Innovative design eases therapy compliance and reduces burden on DME and patients
Seattle, Washington –Philips Respironics, a business of Royal Philips (NYSE: PHG, AEX: PHIA), today announced the availability of the Amara View CPAP mask, a minimal contact, full face mask designed with the widest field of vision of leading full face masks. With its innovative under the nose design, Amara View reduces the red marks and irritation on the bridge of the nose that many CPAP patients experience. Amara View, along with other Philips sleep-disordered breathing solutions and services will be on display at SLEEP 2015 (booth #601) in Seattle, Washington from June 8 – 10.
Smaller and lighter than traditional full face masks, Amara View covers less of the patient’s face than comparable masks and eliminates the bulky cushion and frame in front of the eyes, allowing the patient to wear glasses, read, watch TV or use a computer or tablet before falling asleep.
“This is the next generation of CPAP masks, designed to ensure the patient’s comfort and ease the journey to CPAP therapy compliance for both the homecare provider and the patient,” said Mark D’Angelo, Sleep Business Leader of Philips. “Amara View enables homecare providers to offer new and existing CPAP patients a product that limits lifestyle interruptions and requires fewer resources during the acclimation process.”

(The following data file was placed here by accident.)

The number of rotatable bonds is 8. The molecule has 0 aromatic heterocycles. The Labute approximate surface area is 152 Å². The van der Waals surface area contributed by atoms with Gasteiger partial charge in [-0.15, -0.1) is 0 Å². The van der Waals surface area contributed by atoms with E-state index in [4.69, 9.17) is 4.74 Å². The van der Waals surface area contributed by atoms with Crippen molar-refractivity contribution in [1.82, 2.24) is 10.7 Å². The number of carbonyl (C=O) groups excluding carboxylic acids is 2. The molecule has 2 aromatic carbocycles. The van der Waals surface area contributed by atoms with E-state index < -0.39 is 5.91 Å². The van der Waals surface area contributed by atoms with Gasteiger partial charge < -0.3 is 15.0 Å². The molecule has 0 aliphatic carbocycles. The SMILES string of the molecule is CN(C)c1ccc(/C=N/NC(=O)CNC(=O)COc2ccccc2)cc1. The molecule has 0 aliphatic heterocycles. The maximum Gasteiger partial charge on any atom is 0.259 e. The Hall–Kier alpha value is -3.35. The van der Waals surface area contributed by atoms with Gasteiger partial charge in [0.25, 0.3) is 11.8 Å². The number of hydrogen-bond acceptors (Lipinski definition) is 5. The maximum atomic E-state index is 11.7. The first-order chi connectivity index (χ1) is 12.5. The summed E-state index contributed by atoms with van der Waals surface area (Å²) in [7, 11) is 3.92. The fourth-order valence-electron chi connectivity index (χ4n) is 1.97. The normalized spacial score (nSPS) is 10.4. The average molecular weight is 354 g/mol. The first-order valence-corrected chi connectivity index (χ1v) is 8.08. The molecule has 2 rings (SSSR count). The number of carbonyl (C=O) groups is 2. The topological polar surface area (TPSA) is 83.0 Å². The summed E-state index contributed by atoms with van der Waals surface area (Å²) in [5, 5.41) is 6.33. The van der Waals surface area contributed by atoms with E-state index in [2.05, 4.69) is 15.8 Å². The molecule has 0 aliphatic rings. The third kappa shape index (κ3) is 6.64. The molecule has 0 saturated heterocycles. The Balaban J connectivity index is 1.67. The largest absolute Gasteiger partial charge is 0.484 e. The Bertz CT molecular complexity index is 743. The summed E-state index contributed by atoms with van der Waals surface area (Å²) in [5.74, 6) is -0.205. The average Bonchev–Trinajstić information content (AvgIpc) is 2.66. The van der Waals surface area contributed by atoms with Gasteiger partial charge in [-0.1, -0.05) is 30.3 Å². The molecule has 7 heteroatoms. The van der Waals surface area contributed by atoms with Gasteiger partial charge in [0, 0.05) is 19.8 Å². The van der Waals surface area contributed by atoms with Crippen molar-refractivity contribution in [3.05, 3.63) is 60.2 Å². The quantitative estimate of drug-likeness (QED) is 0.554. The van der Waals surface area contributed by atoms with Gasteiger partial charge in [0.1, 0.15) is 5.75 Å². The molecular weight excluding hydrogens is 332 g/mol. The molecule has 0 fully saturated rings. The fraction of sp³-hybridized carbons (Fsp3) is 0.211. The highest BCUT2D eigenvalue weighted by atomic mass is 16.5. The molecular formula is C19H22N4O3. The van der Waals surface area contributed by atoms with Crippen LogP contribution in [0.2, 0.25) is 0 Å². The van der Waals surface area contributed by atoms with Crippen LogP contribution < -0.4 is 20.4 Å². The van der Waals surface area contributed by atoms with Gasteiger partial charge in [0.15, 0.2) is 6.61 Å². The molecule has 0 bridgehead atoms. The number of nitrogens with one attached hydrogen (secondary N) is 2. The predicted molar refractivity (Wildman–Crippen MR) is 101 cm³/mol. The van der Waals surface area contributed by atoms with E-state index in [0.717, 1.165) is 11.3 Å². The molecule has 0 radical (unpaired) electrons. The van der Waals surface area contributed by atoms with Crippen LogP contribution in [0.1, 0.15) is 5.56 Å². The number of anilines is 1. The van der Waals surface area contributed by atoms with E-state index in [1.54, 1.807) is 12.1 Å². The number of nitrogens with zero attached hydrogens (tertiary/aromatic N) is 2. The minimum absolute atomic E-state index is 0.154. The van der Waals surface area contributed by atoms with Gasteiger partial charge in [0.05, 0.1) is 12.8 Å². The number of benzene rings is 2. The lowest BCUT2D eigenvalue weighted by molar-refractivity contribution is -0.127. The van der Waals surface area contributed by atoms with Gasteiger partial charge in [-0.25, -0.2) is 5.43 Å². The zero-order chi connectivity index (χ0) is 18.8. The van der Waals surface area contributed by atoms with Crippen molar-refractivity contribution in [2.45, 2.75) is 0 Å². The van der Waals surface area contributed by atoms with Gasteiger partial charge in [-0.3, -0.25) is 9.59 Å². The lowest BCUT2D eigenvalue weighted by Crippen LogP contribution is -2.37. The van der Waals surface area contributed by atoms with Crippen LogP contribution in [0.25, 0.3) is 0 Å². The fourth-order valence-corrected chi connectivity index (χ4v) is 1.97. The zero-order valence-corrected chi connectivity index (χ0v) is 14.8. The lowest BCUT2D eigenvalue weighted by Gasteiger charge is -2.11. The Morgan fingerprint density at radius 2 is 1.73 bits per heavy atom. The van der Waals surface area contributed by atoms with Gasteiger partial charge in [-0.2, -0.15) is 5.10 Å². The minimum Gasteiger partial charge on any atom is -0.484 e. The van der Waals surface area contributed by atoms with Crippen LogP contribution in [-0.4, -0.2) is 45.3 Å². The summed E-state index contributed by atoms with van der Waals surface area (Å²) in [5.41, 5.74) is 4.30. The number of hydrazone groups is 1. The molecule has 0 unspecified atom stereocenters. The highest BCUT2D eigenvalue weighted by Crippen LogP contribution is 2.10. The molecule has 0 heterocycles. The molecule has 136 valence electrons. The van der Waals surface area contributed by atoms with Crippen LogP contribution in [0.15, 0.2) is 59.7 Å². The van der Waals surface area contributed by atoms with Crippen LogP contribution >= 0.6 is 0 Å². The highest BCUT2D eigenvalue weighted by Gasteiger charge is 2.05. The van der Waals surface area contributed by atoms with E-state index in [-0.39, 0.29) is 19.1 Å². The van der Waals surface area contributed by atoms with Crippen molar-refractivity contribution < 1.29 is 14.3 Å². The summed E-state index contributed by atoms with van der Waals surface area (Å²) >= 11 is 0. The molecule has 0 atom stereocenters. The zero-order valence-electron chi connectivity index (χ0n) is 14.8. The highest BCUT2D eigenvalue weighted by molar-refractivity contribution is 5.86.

Amara View is the latest addition to The ANSWER, a three phase process designed to respond to the unprecedented challenges facing today’s physicians and DME providers. The ANSWER impacts every touch point of the patient journey from setup, to compliance, through ongoing resupply. The Amara View works together with other Philips sleep therapy systems and resupply services to transform how homecare providers work, supporting their efforts to continue to provide quality care to their patients.
To see how the Amara View works, fits and provides full face mask wearers with more flexibility, watch this video.
 Data on file, Philips Respironics external and internal testing